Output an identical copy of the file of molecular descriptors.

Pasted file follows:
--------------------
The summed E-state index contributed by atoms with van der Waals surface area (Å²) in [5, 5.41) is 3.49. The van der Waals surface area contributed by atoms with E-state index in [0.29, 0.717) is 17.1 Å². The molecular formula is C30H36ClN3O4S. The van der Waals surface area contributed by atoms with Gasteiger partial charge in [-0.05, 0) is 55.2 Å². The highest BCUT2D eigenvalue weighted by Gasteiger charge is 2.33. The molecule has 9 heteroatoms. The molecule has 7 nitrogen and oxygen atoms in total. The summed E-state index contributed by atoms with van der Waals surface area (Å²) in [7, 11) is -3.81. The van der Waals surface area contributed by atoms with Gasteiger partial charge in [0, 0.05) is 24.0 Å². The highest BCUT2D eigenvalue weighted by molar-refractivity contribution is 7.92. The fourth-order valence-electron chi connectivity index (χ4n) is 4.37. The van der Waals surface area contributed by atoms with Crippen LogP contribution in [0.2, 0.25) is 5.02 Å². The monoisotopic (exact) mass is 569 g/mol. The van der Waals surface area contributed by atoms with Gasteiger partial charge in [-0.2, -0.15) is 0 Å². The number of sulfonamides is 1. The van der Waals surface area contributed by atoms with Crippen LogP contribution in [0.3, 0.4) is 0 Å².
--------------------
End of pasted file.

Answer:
The summed E-state index contributed by atoms with van der Waals surface area (Å²) in [5, 5.41) is 3.49. The van der Waals surface area contributed by atoms with E-state index in [0.29, 0.717) is 17.1 Å². The molecular formula is C30H36ClN3O4S. The van der Waals surface area contributed by atoms with Gasteiger partial charge in [-0.05, 0) is 55.2 Å². The highest BCUT2D eigenvalue weighted by Gasteiger charge is 2.33. The molecule has 9 heteroatoms. The molecule has 7 nitrogen and oxygen atoms in total. The summed E-state index contributed by atoms with van der Waals surface area (Å²) in [7, 11) is -3.81. The van der Waals surface area contributed by atoms with Gasteiger partial charge in [0, 0.05) is 24.0 Å². The highest BCUT2D eigenvalue weighted by molar-refractivity contribution is 7.92. The fourth-order valence-electron chi connectivity index (χ4n) is 4.37. The van der Waals surface area contributed by atoms with Crippen LogP contribution in [0.2, 0.25) is 5.02 Å². The monoisotopic (exact) mass is 569 g/mol. The van der Waals surface area contributed by atoms with Gasteiger partial charge in [-0.2, -0.15) is 0 Å². The number of sulfonamides is 1. The van der Waals surface area contributed by atoms with Crippen LogP contribution in [0.3, 0.4) is 0 Å².